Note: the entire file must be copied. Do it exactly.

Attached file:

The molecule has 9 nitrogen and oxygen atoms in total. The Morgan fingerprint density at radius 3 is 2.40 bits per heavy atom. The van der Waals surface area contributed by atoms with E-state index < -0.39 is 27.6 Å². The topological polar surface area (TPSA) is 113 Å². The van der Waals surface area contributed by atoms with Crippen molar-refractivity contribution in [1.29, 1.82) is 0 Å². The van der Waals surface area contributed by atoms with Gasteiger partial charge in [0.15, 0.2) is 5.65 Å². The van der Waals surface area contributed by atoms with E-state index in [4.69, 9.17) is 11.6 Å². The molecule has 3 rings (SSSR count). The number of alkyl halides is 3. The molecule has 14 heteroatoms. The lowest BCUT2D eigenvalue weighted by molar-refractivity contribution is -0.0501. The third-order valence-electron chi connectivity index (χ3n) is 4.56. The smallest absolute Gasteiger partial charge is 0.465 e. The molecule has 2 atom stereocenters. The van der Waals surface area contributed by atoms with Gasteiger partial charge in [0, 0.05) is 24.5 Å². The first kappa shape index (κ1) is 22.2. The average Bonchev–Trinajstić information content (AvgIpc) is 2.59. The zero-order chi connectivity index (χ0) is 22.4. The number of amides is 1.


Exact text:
The molecule has 9 nitrogen and oxygen atoms in total. The Morgan fingerprint density at radius 3 is 2.40 bits per heavy atom. The van der Waals surface area contributed by atoms with E-state index < -0.39 is 27.6 Å². The topological polar surface area (TPSA) is 113 Å². The van der Waals surface area contributed by atoms with Crippen molar-refractivity contribution in [1.29, 1.82) is 0 Å². The van der Waals surface area contributed by atoms with Gasteiger partial charge in [0.15, 0.2) is 5.65 Å². The van der Waals surface area contributed by atoms with E-state index in [4.69, 9.17) is 11.6 Å². The molecule has 3 rings (SSSR count). The number of alkyl halides is 3. The molecule has 14 heteroatoms. The lowest BCUT2D eigenvalue weighted by molar-refractivity contribution is -0.0501. The third-order valence-electron chi connectivity index (χ3n) is 4.56. The smallest absolute Gasteiger partial charge is 0.465 e. The molecule has 2 atom stereocenters. The van der Waals surface area contributed by atoms with Gasteiger partial charge in [0, 0.05) is 24.5 Å². The first kappa shape index (κ1) is 22.2. The average Bonchev–Trinajstić information content (AvgIpc) is 2.59. The zero-order chi connectivity index (χ0) is 22.4. The number of amides is 1.